(3) Basting should be done carefully and with discernment. Basting properly helps keep a turkey from drying out, but most people, I think, don't do it right. You should certainly not be basting more than twice the entire time, and when you do, you should baste well; you may also need to use some of the giblet broth that you are using for gravy. Your oven is a humid box. When you open the door, you let the moisture out, thus increasing the amount of liquid that evaporates from your turkey. Most people (1) open the door too often or (2) when they do, don't add enough liquid to make up for it.

(4) Don't overcook. This one is obvious, but it's easily the hardest thing with turkey. Something worth noting is that all three of the above points give you more wiggle room than you would otherwise have -- if you do accidentally overcook, it does less harm to your turkey.

People often suggest other things that seem to work well enough (roasting upside-down), but I haven't done such things enough to get a sense of how well, and they are mostly just added helps. The above four avoid the major real mistakes in roasting a turkey.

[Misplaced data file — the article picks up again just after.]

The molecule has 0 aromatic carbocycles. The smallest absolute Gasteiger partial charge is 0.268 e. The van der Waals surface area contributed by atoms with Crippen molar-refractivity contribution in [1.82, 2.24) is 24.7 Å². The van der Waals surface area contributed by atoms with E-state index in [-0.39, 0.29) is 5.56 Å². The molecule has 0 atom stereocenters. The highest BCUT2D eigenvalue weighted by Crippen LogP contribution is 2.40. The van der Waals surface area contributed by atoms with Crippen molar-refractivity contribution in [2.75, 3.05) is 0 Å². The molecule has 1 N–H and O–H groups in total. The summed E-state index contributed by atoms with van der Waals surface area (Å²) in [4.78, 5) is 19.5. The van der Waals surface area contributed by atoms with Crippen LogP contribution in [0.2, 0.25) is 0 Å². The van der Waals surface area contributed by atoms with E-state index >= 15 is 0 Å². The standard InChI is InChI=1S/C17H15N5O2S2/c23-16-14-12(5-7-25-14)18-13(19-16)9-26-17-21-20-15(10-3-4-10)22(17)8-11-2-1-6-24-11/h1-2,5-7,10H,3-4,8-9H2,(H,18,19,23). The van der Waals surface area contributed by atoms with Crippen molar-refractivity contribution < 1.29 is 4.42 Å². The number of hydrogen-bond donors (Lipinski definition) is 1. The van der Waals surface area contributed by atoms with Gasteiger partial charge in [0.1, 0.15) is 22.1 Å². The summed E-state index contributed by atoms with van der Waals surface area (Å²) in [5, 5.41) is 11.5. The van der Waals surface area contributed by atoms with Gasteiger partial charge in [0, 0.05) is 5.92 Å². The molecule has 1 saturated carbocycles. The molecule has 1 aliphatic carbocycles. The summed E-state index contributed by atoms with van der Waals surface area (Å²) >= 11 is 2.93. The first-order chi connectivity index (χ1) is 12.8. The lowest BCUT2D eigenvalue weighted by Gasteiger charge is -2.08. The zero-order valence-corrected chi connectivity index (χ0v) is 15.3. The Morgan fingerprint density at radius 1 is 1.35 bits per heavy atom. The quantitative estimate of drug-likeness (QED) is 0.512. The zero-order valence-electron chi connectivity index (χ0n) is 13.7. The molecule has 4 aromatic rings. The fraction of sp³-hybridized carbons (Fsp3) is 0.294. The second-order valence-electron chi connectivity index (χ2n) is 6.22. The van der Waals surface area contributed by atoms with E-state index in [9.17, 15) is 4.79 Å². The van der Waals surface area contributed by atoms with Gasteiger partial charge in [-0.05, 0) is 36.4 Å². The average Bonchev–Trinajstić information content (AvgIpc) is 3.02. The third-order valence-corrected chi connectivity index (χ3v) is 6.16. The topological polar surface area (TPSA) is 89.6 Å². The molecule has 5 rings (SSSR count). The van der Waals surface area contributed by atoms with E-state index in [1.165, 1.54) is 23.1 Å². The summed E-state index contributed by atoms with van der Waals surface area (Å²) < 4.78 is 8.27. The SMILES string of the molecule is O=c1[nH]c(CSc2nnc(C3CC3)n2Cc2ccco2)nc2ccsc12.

Tuesday, November 26, 2019

A Gourd of Hard Cider

A Gourd of Hard Cider

Let Frenchmen drink claret and sweet muscadine,
And Germans drink hock on the banks of the Rhine;
But give me to quaff, with friends warm and true,
A gourd of hard cider t'old Tippecanoe.

John Bull may get drunk on his beer and his gin,
Till he can’t leave his seat or spit over his chin;
But if that's in the world on which I’d get blue,
'Tis a gourd of hard cider t'old Tippecanoe.

Let the Don swill his port, and smoke his cigar,
And Pisanos suck Tiffin and drink "Bolivar;"
But we in log cabins such trash will eschew
For a gourd of hard cider t'old Tippecanoe.

With praties and whisky let Pat fill his maw,